“This is about agreeing the type of place we want Oldham to be and having a clear plan to achieve it. The plan will be shaped and refined further as residents, partners, business and traders have their say in extensive consultation over the coming year. The plan looks to improve connections in and between different sites so that footfall and movement works better. It also strives to increase town centre resident, visitor and user numbers to make it a place that thrives round the clock. We have the opportunity to do what other local authorities have done and look to share assets and cut costs with public sector partners to benefit everyone.

“We also have a fantastic opportunity to attract private sector development partners into a joint venture to deliver this scheme, or specific elements of it, and we’re confident this will be attractive to them.  It is one of the biggest and most ambitious town centre schemes in Greater Manchester. Due to the amount of land that is publicly owned, there are relatively few issues around site assembly, and these plans can deliver a return on our investment back to the public purse. When consultation gets underway I would urge everyone to do your bit, get involved and give us your views and ideas. We all have a stake in Oldham town centre’s future and this is a fantastic opportunity transform its prospects over the next two decades.”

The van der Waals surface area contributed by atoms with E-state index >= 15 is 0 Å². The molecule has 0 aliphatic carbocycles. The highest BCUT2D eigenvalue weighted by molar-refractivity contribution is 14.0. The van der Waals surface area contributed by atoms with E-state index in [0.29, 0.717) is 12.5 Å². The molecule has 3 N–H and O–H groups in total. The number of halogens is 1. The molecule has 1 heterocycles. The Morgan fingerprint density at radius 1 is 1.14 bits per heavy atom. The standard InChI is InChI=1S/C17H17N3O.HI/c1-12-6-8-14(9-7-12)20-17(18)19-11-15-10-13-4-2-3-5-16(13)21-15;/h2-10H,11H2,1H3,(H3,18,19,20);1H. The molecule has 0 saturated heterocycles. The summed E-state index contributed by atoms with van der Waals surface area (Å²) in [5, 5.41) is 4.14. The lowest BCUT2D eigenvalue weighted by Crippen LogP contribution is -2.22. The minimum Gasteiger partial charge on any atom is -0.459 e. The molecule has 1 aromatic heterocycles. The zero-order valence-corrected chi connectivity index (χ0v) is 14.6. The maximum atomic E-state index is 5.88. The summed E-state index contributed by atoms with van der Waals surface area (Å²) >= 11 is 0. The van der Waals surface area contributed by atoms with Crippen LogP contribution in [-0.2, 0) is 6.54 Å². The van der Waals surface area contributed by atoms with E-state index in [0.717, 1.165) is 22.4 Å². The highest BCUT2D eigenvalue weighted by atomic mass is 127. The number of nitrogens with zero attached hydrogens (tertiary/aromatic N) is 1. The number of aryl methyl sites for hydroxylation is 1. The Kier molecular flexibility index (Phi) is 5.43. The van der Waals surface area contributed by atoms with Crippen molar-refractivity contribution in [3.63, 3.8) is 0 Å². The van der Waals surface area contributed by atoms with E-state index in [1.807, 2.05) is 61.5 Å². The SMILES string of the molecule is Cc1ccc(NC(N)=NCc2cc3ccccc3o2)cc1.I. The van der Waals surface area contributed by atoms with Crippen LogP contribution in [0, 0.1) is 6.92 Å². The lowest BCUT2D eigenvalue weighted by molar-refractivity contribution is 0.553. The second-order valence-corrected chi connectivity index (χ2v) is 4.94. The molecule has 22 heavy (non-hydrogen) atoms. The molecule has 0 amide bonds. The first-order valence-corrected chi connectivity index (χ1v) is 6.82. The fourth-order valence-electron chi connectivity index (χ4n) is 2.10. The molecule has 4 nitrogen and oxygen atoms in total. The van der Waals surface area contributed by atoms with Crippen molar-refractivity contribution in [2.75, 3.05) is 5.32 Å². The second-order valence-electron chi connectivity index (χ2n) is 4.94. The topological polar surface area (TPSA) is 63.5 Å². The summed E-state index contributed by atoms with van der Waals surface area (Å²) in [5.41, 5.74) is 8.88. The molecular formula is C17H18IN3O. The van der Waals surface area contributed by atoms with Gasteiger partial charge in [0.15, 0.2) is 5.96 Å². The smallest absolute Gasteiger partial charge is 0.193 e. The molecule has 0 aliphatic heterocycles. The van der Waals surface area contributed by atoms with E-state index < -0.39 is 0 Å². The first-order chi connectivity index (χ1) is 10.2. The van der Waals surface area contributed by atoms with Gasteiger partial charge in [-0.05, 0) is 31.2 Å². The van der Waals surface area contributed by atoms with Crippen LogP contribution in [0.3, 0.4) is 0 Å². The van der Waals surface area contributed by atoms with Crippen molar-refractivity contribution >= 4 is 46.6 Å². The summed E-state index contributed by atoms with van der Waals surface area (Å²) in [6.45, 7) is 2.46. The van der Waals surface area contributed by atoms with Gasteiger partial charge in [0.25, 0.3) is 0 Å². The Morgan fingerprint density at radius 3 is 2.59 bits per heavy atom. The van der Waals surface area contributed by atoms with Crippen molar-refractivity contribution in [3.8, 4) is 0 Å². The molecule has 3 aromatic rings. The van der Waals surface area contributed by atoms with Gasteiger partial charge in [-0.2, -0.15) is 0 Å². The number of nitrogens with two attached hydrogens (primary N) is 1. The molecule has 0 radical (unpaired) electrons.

Subject to Cabinet approval, Oldham Council would take this opportunity to market by the end of 2017 with a view to appointing a preferred delivery partner(s) by summer 2018.

A Curious Turn at Oldham Art Gallery: Moving Mechanical Sculpture

A new touring exhibition curated by the Crafts Council comes to Gallery Oldham from July 8 to September 2.

A Curious Turn features 30 pieces of extraordinary automata, and is the first major review of its kind since 1992.

Automata are moving mechanical sculptures that are brought magically to life by sequences of cogs, cams, and levers. They have delighted and bewitched people for centuries. Visitors will be able to turn, push and crank to see many of the pieces in action, while newly commissioned films will show other pieces in motion.